(Content Warning: This article contains allegations of sexual assault, sexual coercion, and sexual harassment)

On the “Impact” section of its website, WWE touts its “Be A Star” (Show Tolerance and Respect) anti-bullying program as being developed alongside the Boys and Girls Clubs of America and the Yale Center for Emotional Intelligence, and claims the bullying prevention program, which was championed by former WWE exec Stephanie McMahon, “is available to 4,300 clubs and provides more than 4 million children access to tools and education materials that help create a safe and inclusive afterschool environment.”

Preventing bullying is, undeniably, an important cause, particularly as the worlds of high-speed internet access and unmoderated social media have combined to take harassment and personal torment for kids to a whole new level. But while WWE might have wanted the best for their under-18 audience, it’s becoming increasingly apparent that the same level of concern did not extend to WWE employees, particularly to the women who worked for former WWE co-founder and former Chairman and CEO, Vince McMahon.

Last week, McMahon resigned from his position at WWE, the second time he’s done so in the last two years, due to allegations of sexual harassment and assault. McMahon has denied any wrongdoing and has not been charged with a crime, but recent reports have claimed that federal law enforcement agencies are investigating the allegations related to sex trafficking in former WWE paralegal Janel Grant’s federal lawsuit against McMahon.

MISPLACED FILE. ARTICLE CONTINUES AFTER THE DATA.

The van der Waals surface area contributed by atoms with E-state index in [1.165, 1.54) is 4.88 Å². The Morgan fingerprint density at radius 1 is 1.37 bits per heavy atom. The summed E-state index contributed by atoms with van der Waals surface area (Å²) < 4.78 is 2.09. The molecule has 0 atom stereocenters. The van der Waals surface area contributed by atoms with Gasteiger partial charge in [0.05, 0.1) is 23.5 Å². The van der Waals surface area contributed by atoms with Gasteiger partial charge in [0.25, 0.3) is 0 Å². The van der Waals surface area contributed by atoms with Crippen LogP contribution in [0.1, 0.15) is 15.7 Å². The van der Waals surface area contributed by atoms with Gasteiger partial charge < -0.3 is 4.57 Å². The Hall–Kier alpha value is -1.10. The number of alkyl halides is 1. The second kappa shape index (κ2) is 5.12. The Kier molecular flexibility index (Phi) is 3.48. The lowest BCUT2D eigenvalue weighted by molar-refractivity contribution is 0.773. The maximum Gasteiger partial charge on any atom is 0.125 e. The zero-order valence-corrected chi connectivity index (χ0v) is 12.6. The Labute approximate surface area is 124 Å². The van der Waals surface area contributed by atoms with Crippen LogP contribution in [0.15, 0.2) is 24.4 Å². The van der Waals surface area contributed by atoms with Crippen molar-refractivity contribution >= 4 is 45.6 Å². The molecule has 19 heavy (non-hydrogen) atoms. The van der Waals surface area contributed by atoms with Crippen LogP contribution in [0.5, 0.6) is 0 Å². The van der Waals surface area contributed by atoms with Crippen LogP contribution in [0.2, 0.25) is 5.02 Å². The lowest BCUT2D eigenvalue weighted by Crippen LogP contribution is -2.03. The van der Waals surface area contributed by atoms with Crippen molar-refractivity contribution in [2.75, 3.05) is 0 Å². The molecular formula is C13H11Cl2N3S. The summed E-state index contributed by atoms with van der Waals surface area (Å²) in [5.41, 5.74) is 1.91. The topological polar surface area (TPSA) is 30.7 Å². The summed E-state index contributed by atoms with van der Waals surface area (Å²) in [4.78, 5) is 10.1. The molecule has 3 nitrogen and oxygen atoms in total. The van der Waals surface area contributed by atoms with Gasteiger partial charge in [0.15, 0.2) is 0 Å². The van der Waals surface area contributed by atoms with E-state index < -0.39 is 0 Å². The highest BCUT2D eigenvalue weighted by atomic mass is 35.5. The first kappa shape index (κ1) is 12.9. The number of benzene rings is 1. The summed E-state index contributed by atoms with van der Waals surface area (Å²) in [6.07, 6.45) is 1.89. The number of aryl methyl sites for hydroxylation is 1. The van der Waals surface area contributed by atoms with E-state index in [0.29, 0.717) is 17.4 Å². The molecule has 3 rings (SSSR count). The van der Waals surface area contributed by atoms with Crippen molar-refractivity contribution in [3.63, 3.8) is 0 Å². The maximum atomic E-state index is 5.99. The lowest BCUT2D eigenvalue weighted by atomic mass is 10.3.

Grant’s allegations of assault at the hands of McMahon and former WWE exec John Laurinaitis (the step-father of both Nikki and Brie Garcia — aka “The Bella Twins” — Laurinaitis has denied any wrongdoing and claims he is also a “victim” of McMahon) are hair-raising and upsetting, to say the least, but have somewhat obscured the institutional memory that this is not the first time we’ve heard “Vince McMahon” and “sexual misconduct” in close proximity. McMahon was also forced out of the company in 2022, after a Wall Street Journal report that he had paid $12 million in NDAs to four women over 16 years, one of whom was Grant. The WSJ claims that McMahon also paid $7.5 million to a former wrestler who says McMahon coerced her into giving him oral sex, and then demoted her when she refused his later advances. Still another woman, a WWE contractor, came forward with unsolicited nude photos she claimed McMahon sent her while sexually harassing her at work. When McMahon initially stepped down in the wake of the WSJ report, his daughter, Stephanie, led the crowd in a “Thank you, Vince” chant.

For her part, Stephanie McMahon has always been a weird combination of “girl power!” while also seemingly covering for the terrible behavior of men. She deserves credit for 2020 women’s revolution at WWE, which launched the careers of wrestlers like Becky Lynch, Mercedes Mone (then Sasha Banks), and Charlotte Flair. At the same time, she gleefully cheered the election of former Barstool CEO Erika Ayers Badan (then Erika Nardini) to the company’s board of directors, despite her history of seemingly not caring about Barstool’s long standing harassment of women, which Ayers Badan has been accused of using to her advantage. Show tolerance and respect, indeed. Then again, Stephanie once had to quash Vince’s pitch for a storyline where he was the father or her unborn child, so I guess everything is relative. Ayers Badan has since left both WWE and Barstool Sports.